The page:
HANNA PETERSEN Ken Lavigne, Tiller’s Folley, and Diyet perform “The Great Canadian Songbook”. See the full review of the concert in next week’s Gazette.

The ‘Great Canadian Songbook’ honors Canada’s musical legacy

“We hope that you feel well drenched in Canadiana.”

The first show in the North Island Concert Society’s 20th season took the audience on an inspired journey through Canada’s rich musical history.

The Great Canadian Songbook is a show and collaboration between three artists, Tiller’s Folly, Ken Levigne, and Diyet.

It was also the first show for The Great Canadain Songbook as the Nov. 4 performance at the Port Hardy Civic Centre was the first stop in their Canadian tour.

All three artists performed together, blending their distinct sounds into a medley that captured the essence of a variety of musical genres and styles.

Tiller’s Folly, the accomplished Canadian Celtic trio, set the musical stage, accompanying former Canadian Tenor Ken Levigne, and Inuit singer Diyet.

Tiller’s Folly, Ken Levigne, and Diyet created the show in celebration of Canada’s 150th anniversary.

Diyet and Levigne kicked off the show with a duet of “Four Strong Winds” a song written by Ian Tyson in the early 1960s.

Tiller’s Folly got the audience energized, singing “I’ve been everywhere man,” during their rendition of Tommy Hunter’s “Travellin’ Man”.

The performers also shared a few anecdotes about the legendary Candian musicians they were honoring.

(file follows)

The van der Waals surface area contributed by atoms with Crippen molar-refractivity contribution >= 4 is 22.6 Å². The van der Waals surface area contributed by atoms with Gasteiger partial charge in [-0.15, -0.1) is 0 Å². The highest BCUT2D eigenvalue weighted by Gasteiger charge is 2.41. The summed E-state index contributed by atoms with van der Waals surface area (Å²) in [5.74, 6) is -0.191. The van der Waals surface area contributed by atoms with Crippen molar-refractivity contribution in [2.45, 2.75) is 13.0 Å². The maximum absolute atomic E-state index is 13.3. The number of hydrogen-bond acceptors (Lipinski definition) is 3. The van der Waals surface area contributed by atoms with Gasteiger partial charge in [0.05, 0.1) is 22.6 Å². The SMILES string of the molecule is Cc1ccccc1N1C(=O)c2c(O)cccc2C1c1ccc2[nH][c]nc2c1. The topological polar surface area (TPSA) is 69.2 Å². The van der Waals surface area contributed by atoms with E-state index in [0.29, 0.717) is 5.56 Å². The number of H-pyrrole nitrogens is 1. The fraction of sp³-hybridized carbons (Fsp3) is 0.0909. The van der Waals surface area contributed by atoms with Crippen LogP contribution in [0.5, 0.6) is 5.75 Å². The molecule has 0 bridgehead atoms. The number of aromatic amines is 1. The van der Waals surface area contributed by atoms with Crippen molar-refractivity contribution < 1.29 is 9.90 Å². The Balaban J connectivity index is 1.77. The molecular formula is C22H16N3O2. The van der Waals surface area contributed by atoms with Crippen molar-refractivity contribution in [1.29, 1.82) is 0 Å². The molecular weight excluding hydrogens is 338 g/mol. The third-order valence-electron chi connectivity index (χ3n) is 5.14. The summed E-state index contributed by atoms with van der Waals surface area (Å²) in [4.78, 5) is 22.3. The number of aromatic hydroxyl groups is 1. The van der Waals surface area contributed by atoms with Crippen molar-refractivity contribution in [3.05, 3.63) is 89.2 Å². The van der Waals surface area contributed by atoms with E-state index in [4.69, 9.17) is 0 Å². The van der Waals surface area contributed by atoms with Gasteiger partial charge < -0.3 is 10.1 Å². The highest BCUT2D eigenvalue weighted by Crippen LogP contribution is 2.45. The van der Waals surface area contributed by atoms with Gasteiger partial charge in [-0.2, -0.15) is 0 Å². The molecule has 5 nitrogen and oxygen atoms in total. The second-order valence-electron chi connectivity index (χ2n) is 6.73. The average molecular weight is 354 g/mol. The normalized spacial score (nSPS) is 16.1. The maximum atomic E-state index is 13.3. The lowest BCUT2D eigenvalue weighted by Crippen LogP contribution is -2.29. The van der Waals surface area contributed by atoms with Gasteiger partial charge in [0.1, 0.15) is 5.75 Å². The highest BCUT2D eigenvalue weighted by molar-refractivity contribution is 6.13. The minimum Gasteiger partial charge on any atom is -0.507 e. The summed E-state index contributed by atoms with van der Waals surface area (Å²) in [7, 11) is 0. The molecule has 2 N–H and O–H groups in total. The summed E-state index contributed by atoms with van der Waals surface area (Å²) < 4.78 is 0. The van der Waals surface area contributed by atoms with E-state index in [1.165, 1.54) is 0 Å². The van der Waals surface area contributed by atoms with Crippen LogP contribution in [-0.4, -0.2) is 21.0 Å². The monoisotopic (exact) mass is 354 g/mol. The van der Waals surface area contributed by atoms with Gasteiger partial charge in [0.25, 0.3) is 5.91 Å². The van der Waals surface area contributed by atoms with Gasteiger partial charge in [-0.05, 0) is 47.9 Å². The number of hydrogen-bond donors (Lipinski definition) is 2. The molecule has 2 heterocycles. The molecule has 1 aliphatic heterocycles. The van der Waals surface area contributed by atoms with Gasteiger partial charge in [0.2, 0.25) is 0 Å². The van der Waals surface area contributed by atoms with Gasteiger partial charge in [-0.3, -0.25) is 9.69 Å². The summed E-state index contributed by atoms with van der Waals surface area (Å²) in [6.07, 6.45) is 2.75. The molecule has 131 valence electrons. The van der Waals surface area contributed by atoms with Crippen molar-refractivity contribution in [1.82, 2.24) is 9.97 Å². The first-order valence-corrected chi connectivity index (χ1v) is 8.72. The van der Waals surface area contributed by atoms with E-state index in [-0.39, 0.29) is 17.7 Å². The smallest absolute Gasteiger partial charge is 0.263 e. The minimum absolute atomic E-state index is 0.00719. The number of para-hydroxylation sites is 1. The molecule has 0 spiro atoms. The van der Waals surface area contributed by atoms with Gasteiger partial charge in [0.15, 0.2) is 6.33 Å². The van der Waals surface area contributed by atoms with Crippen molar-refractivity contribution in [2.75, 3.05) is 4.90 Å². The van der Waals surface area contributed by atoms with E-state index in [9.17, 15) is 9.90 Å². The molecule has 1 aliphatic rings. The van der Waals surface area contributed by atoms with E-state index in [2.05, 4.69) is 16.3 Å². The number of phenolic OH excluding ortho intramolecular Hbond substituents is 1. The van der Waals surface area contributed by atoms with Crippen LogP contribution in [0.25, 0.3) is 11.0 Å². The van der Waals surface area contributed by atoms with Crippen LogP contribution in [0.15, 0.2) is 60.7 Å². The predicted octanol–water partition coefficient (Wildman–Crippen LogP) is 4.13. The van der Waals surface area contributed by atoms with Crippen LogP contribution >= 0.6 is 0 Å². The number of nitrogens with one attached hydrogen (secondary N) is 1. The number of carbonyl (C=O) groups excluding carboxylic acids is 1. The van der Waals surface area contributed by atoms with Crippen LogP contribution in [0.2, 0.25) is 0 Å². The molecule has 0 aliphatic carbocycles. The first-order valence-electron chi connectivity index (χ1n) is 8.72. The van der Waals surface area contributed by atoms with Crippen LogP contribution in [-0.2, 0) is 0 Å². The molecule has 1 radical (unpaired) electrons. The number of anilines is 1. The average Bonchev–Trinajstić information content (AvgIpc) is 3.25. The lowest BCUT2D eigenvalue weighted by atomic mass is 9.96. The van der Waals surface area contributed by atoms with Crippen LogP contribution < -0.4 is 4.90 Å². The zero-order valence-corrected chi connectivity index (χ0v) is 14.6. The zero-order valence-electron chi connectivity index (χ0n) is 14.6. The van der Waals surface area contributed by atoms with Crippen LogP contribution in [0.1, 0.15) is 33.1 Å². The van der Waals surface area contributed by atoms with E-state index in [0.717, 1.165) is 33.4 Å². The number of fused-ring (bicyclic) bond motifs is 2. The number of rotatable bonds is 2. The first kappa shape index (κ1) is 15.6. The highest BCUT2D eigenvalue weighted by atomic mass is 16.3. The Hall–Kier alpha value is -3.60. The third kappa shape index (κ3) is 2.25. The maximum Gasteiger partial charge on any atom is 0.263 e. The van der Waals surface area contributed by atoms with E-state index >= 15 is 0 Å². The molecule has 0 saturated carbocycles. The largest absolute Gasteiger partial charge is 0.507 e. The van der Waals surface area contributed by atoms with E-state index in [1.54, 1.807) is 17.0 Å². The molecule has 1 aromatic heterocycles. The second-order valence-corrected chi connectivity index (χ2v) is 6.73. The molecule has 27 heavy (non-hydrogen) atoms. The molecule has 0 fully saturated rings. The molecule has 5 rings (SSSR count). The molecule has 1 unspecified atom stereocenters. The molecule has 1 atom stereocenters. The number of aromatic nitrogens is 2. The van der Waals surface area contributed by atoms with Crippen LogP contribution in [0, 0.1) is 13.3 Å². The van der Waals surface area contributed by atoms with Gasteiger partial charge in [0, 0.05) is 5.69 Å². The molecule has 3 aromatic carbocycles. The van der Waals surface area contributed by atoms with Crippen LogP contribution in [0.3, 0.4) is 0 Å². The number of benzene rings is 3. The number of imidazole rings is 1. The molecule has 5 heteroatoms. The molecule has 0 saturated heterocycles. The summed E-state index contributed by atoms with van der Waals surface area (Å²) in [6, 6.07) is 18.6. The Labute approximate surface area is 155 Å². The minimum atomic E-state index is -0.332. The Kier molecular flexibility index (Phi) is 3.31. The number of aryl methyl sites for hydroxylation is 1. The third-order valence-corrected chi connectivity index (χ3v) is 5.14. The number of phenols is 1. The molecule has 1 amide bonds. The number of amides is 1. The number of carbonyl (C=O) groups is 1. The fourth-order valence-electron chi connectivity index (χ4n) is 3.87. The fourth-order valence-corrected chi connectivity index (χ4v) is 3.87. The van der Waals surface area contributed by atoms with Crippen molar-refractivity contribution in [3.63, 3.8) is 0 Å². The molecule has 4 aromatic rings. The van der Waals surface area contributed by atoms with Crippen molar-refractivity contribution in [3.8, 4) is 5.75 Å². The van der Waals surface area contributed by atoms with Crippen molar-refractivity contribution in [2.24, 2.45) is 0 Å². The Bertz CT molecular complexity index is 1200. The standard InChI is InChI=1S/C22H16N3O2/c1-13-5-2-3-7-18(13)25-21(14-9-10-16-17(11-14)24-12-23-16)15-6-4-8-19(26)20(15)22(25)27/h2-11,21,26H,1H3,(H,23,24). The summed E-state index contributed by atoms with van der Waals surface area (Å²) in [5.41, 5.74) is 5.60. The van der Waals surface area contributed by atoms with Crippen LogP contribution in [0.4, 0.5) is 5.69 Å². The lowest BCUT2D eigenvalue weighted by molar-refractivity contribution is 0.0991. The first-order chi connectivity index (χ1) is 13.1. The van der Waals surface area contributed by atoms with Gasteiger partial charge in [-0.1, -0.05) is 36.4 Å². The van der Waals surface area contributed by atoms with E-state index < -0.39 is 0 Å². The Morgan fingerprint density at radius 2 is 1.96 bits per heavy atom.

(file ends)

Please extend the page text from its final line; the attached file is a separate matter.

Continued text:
Before singing Joni Mitchell’s “River”, Diyet noted Mitchell’s songs “are a reflection of her feelings of the environmental and social ideals close to her heart and that’s why they stand the test of time.”

All three also performed original songs from their own musical careers including Diyet’s song “Drum” which she wrote in tribute to her mother’s experience in residential schools.

Some of the Canadian hits performed were from legends like Stan Rogers, Neil Young, Buffy St. Marie, Anne Murry, and Stompin’ Tom Conners.

“We hope that you feel well drenched in Canadiana,” laughed Levigne.

The three artists also performed a few songs in tribute to the late Leonard Cohen, including one of his most beloved songs “Hallelujah.”

The concert rounded out with the classically patriotic Travellers’ song “This land is your land” honouring every corner of Canada’s wide expanse.

But Tiller’s Folly delighted the audience during the final number when they asked everyone to stand for the national anthem, and instead playing“The good ol’ Hockey game.”

The next concert in the Concert Society’s series will be Vivace, a four-piece band comprised of pop and classical singers who performed at the Vancouver Winter Olympic Games in 2010, on Dec. 4 at the Port Hardy Civic Centre.

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